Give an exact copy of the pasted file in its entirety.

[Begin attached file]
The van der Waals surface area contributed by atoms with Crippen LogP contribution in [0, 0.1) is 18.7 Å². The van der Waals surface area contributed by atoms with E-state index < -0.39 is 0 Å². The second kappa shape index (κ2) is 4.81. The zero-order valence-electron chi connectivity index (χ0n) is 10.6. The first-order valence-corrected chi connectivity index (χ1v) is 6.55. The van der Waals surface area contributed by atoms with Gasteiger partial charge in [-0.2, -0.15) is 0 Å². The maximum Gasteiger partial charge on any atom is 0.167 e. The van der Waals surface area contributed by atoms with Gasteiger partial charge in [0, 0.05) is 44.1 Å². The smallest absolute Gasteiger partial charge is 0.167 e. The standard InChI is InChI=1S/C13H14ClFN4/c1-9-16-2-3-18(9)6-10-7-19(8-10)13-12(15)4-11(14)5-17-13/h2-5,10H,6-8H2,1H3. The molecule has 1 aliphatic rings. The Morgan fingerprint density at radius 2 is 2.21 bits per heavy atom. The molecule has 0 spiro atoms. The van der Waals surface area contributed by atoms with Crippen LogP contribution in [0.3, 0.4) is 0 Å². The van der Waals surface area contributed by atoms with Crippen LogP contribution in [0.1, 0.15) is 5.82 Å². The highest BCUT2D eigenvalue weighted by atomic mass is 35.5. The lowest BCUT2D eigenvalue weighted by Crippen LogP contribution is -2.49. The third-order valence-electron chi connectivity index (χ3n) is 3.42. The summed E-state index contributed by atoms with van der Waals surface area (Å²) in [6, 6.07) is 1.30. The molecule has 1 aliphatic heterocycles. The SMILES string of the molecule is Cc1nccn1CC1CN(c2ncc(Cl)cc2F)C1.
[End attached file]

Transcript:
The van der Waals surface area contributed by atoms with Crippen LogP contribution in [0, 0.1) is 18.7 Å². The van der Waals surface area contributed by atoms with E-state index < -0.39 is 0 Å². The second kappa shape index (κ2) is 4.81. The zero-order valence-electron chi connectivity index (χ0n) is 10.6. The first-order valence-corrected chi connectivity index (χ1v) is 6.55. The van der Waals surface area contributed by atoms with Gasteiger partial charge in [-0.2, -0.15) is 0 Å². The maximum Gasteiger partial charge on any atom is 0.167 e. The van der Waals surface area contributed by atoms with Gasteiger partial charge in [0, 0.05) is 44.1 Å². The smallest absolute Gasteiger partial charge is 0.167 e. The standard InChI is InChI=1S/C13H14ClFN4/c1-9-16-2-3-18(9)6-10-7-19(8-10)13-12(15)4-11(14)5-17-13/h2-5,10H,6-8H2,1H3. The molecule has 1 aliphatic rings. The Morgan fingerprint density at radius 2 is 2.21 bits per heavy atom. The molecule has 0 spiro atoms. The van der Waals surface area contributed by atoms with Crippen LogP contribution in [0.3, 0.4) is 0 Å². The van der Waals surface area contributed by atoms with Crippen LogP contribution in [0.1, 0.15) is 5.82 Å². The highest BCUT2D eigenvalue weighted by atomic mass is 35.5. The lowest BCUT2D eigenvalue weighted by Crippen LogP contribution is -2.49. The third-order valence-electron chi connectivity index (χ3n) is 3.42. The summed E-state index contributed by atoms with van der Waals surface area (Å²) in [6, 6.07) is 1.30. The molecule has 1 aliphatic heterocycles. The SMILES string of the molecule is Cc1nccn1CC1CN(c2ncc(Cl)cc2F)C1.